Some banks will have investors sign agreements that require you to meet certain cash flow requirements, debt-to-cash ratios, and other conditions; failure to meet these conditions for whatever reason will trigger a higher interest rate or rejection all together. It is always smart to have a lawyer and/or financial advisor carefully check these conditions before signing any loan. You should get as much information about the terms and the required documentation for your commercial loan as possible before applying. Remember it can be a time-consuming process and the more detailed and prepared you are the higher your chances to get the loan approved.

Private Lenders

Private lenders are not just professional lending institutions. Private lenders can be family, friends, neighbors, and co-workers. There are also other investors, who love to co-invest on a deal or lend the money when the deal is great. Private lenders may have fewer lending requirements than a traditional lender, but their interest rates are usually higher and their terms certainly heavier. Hard money loans, also known as predatory loans, are extremely expensive. You should carefully consult the terms of each loan with your financial advisor and preferably your lawyer.

Swoop down to our Deep Dive on Hard Money Lenders and Soft Money Lenders

Credit Line Agreements

Credit line agreements are popular financing strategies for those who already own properties. If some or all of your initial properties are paid in full or if you have built up significant equity in your property, a bank will typically extend you a line of credit secured by that property (depending on other credit checks and assessments.). These financing methods can be very lucrative. There are many types of credit lines loans:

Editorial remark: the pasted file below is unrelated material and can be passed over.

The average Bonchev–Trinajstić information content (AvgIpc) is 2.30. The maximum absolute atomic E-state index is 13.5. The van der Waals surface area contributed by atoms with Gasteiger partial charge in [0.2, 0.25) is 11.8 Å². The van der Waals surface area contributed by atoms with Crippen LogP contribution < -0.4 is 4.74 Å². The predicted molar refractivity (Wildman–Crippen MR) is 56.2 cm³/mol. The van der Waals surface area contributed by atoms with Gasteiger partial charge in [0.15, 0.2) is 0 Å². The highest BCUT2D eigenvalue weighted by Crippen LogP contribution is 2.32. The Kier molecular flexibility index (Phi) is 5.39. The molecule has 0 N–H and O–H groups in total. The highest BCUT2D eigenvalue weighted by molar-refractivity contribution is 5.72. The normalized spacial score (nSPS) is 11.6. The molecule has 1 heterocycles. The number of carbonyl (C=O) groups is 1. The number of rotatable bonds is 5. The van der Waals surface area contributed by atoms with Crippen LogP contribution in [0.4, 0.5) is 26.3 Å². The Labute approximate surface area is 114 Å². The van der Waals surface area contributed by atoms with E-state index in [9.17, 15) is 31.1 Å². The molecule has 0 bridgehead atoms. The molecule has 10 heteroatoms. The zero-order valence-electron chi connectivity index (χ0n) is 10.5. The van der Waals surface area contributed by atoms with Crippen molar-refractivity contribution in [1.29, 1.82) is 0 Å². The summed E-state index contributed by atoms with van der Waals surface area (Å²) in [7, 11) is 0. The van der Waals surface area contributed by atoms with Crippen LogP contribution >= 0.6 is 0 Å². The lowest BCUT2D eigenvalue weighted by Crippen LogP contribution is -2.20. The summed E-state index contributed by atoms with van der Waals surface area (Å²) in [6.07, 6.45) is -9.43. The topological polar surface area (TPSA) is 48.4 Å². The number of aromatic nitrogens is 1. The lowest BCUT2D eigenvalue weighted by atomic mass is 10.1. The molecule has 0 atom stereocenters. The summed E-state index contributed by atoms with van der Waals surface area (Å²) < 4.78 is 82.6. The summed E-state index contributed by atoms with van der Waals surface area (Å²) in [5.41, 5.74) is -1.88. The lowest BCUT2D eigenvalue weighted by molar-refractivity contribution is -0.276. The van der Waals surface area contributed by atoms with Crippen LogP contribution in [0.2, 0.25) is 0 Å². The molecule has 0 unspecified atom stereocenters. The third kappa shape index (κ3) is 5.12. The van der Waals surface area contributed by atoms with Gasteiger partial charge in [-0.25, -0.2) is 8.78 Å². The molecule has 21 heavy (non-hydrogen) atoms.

• Short Term Loans: These are usually secured loans for a term of a year or less.

  • Asset-Based Loans: These are secured by your professional, or in some cases, your personal assets.

  • Contract Financing: This involves your work as a business owner being compensated through the contractor making direct payments to your lender.

  • Term Loans: These are loans, typically made by traditional lenders, and typically secured, for a fixed term, at least partially determined by your income statements and projections.

  • Equipment Loans: These are real estate loans that are secured by business equipment and against which you can typically borrow 60 to 80% of the value of the equipment for the projected life of the equipment.

  • Real Estate Loans: These loans are secured by other real estates you own. You can typically borrow up to 75% against the value of the property for a term of between 10 and 20 years.

Residential Loans

Bank financing

Bank financing options for residential real estate investments are just like loans for primary home purchases. Banks normally assess an individual’s creditworthiness, assets, liabilities, income and expenses, and usually requires a 20% down payment. If your credit rating is below 740 you might face higher interest rate charges; banks also like to see at least six months’ worth of cash reserves for each property to ensure that you can make mortgage payments if a tenant fails to pay the rent. If your credit and/or down payment is not sufficient, avoid big banks and look at neighborhood banks, and/or private lenders.